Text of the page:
Amid the growing number of Coronavirus cases and a lockdown to check the spread of the virus, India saw a 77% drop in footfall at retail and recreational places, according to data from search engine Google.

Google has made available data for 131 countries for them to understand the effects of the lockdown. “As global communities respond to the Covid-19 pandemic, there has been an increasing emphasis on public health strategies, like social distancing measures, to slow the rate of transmission,” the company wrote in a blog post.

Google published location data gathered from personal smartphones for public health officials to help them understand how well people are complying with the lockdown in different countries and how people’s movement patterns have changed in response to the global Covid-19 pandemic that has affected one hundred thousand people globally, including four thousand in India.

“As global communities respond to Covid-19, we've heard from public health officials that the same type of aggregated, anonymised insights we use in products such as Google Maps could be helpful as they make critical decisions to combat Covid-19,” Google said.

“The reports chart movement trends over time by geography, across different categories of places such as retail and recreation, groceries and pharmacies, parks, transit stations, workplaces, and residential,” it said.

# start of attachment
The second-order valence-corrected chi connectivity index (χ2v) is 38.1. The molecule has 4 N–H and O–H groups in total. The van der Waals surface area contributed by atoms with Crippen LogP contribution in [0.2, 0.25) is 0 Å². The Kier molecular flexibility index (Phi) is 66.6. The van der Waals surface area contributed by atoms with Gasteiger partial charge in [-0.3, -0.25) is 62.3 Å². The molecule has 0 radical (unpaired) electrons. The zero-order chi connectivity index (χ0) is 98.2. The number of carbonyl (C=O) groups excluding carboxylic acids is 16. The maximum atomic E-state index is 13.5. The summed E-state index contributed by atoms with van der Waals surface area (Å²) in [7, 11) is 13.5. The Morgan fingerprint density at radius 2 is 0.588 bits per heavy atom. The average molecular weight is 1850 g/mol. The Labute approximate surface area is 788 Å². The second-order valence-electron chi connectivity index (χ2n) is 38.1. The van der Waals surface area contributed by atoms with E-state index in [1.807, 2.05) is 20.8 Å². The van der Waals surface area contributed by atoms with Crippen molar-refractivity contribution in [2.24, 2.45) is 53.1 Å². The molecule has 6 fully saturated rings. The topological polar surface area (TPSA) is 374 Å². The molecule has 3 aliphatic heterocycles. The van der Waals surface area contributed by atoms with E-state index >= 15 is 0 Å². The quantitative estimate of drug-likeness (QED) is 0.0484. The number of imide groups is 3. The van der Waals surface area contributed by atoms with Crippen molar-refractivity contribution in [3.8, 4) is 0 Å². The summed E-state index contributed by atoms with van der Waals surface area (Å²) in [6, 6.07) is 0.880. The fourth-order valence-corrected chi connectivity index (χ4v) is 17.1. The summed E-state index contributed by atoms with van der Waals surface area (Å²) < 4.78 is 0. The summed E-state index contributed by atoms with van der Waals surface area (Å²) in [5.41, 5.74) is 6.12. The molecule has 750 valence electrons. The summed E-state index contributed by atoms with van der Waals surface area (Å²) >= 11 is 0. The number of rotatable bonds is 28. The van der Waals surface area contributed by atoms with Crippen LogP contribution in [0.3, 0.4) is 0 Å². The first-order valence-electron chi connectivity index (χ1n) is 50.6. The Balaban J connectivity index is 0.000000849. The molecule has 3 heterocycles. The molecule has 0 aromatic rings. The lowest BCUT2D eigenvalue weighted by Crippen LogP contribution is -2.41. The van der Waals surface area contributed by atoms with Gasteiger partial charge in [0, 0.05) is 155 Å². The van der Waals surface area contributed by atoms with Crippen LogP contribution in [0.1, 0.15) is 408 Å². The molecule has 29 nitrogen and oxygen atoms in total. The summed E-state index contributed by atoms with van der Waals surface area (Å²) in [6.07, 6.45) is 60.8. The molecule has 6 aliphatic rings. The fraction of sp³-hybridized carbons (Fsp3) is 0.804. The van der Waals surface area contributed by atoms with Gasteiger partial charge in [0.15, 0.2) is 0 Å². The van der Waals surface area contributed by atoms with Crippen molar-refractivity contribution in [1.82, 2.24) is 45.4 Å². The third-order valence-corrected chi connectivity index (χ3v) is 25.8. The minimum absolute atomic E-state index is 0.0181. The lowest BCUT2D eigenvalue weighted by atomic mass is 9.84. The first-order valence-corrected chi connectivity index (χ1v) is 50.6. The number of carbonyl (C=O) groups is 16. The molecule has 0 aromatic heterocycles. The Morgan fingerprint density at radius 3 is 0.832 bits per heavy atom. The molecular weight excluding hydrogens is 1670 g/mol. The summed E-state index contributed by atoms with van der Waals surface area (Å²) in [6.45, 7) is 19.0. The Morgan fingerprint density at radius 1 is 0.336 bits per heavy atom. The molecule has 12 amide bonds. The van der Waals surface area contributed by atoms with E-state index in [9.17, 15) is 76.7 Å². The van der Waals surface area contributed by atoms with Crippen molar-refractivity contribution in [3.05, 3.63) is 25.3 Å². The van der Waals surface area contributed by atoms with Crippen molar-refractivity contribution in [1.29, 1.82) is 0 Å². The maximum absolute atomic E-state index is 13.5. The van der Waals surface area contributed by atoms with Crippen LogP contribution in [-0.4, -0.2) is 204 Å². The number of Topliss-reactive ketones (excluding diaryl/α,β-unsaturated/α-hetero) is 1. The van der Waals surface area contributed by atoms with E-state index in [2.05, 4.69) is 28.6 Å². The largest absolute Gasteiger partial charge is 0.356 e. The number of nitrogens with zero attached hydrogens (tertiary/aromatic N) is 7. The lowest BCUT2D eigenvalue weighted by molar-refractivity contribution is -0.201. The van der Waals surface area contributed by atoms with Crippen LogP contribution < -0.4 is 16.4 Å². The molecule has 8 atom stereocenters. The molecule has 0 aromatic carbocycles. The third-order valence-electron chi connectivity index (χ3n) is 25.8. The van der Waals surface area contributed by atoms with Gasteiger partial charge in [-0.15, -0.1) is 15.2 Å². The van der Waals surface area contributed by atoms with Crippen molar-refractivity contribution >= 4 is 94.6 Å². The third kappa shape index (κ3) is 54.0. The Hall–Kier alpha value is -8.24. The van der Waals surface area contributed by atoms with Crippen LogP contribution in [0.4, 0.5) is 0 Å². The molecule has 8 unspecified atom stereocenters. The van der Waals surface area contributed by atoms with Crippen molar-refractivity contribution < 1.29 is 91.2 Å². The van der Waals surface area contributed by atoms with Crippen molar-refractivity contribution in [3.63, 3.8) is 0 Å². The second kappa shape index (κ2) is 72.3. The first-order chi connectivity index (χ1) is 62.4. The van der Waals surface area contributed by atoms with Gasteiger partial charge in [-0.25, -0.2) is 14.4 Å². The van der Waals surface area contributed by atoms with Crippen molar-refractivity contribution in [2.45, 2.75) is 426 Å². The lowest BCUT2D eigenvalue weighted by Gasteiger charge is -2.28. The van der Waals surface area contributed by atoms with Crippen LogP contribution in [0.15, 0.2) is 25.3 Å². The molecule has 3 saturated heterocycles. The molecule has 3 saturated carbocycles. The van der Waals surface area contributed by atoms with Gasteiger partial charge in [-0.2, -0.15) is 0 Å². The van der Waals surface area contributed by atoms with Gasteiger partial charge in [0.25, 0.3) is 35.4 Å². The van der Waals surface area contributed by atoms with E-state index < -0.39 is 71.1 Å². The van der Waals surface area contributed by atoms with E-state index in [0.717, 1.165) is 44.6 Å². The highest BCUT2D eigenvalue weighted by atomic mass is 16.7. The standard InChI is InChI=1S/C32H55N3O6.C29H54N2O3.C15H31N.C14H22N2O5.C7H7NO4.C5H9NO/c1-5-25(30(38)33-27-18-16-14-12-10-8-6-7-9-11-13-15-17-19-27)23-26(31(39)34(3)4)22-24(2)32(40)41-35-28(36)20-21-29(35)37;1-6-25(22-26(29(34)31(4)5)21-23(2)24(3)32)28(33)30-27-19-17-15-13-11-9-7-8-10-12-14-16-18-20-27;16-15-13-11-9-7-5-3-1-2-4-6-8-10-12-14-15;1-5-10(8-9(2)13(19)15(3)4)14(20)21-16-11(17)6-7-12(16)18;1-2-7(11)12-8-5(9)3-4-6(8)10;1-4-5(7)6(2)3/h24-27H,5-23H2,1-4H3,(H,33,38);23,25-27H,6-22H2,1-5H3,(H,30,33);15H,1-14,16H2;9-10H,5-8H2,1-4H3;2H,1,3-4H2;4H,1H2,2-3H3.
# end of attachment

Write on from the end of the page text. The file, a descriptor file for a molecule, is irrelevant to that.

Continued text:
Mobility trends collated from February 16 to March 29 suggest that 65% of Indians stopped going to grocery markets, food warehouses, farmers markets, specialty food shops, drug stores, and pharmacies.

The data also shows that mobility trends for places like national parks, public beaches, marinas, dog parks, plazas, and public gardens have dropped 57% during the lockdown. The highest drop, however, was recorded at transit stations and public transport hubs such as subway, bus, and train stations. Nearly 71% stopped going to transit stations and there was a 47% drop recorded for people going to places of work.

There was an increase of 22% for mobility in residential places.

Google said the report shouldn’t be used for medical, diagnostic, prognostic, or treatment purposes. “It also isn’t intended to be used for guidance on personal travel plans,” the search engine said.

Location accuracy and understanding of categorised places vary from region to region, “so we don’t recommend using this data to compare changes between countries, or between regions with different characteristics (e.g. rural versus urban areas)”, the company said in a statement.

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